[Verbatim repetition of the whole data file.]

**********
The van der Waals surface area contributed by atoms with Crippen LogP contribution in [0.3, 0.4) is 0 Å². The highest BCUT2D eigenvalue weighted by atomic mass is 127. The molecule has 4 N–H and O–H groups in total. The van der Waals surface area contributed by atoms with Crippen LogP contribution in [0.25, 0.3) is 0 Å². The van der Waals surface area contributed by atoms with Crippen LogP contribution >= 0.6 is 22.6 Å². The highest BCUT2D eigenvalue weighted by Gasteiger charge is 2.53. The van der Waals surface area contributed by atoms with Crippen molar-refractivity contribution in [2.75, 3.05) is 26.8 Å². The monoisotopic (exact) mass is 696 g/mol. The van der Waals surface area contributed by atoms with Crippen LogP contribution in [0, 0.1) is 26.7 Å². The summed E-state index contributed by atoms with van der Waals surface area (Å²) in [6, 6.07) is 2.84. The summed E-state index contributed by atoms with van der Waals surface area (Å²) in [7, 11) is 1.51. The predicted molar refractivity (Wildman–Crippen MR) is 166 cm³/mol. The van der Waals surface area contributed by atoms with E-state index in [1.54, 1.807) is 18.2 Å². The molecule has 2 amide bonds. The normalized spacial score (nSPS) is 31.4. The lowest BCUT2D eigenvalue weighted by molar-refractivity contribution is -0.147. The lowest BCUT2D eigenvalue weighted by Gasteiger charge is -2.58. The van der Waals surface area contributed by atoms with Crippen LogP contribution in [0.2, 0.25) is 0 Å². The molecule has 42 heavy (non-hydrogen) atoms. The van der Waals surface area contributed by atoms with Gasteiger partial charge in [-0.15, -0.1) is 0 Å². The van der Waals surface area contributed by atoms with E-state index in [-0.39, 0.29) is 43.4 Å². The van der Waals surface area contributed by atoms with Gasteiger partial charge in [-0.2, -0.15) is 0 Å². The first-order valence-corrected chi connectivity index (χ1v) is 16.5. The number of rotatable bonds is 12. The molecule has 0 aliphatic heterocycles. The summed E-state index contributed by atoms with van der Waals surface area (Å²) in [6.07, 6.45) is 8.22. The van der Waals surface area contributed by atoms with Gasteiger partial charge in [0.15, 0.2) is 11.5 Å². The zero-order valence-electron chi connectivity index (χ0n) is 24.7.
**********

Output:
The van der Waals surface area contributed by atoms with Crippen LogP contribution in [0.3, 0.4) is 0 Å². The highest BCUT2D eigenvalue weighted by atomic mass is 127. The molecule has 4 N–H and O–H groups in total. The van der Waals surface area contributed by atoms with Crippen LogP contribution in [0.25, 0.3) is 0 Å². The van der Waals surface area contributed by atoms with Crippen LogP contribution >= 0.6 is 22.6 Å². The highest BCUT2D eigenvalue weighted by Gasteiger charge is 2.53. The van der Waals surface area contributed by atoms with Crippen molar-refractivity contribution in [2.75, 3.05) is 26.8 Å². The monoisotopic (exact) mass is 696 g/mol. The van der Waals surface area contributed by atoms with Crippen LogP contribution in [0, 0.1) is 26.7 Å². The summed E-state index contributed by atoms with van der Waals surface area (Å²) in [6, 6.07) is 2.84. The summed E-state index contributed by atoms with van der Waals surface area (Å²) in [7, 11) is 1.51. The predicted molar refractivity (Wildman–Crippen MR) is 166 cm³/mol. The van der Waals surface area contributed by atoms with E-state index in [1.54, 1.807) is 18.2 Å². The molecule has 2 amide bonds. The normalized spacial score (nSPS) is 31.4. The lowest BCUT2D eigenvalue weighted by molar-refractivity contribution is -0.147. The lowest BCUT2D eigenvalue weighted by Gasteiger charge is -2.58. The van der Waals surface area contributed by atoms with Crippen LogP contribution in [0.2, 0.25) is 0 Å². The molecule has 42 heavy (non-hydrogen) atoms. The van der Waals surface area contributed by atoms with Gasteiger partial charge in [-0.15, -0.1) is 0 Å². The van der Waals surface area contributed by atoms with E-state index in [-0.39, 0.29) is 43.4 Å². The van der Waals surface area contributed by atoms with Gasteiger partial charge in [-0.2, -0.15) is 0 Å². The first-order valence-corrected chi connectivity index (χ1v) is 16.5. The number of rotatable bonds is 12. The molecule has 0 aliphatic heterocycles. The summed E-state index contributed by atoms with van der Waals surface area (Å²) in [6.07, 6.45) is 8.22. The van der Waals surface area contributed by atoms with Gasteiger partial charge in [0.15, 0.2) is 11.5 Å². The zero-order valence-electron chi connectivity index (χ0n) is 24.7.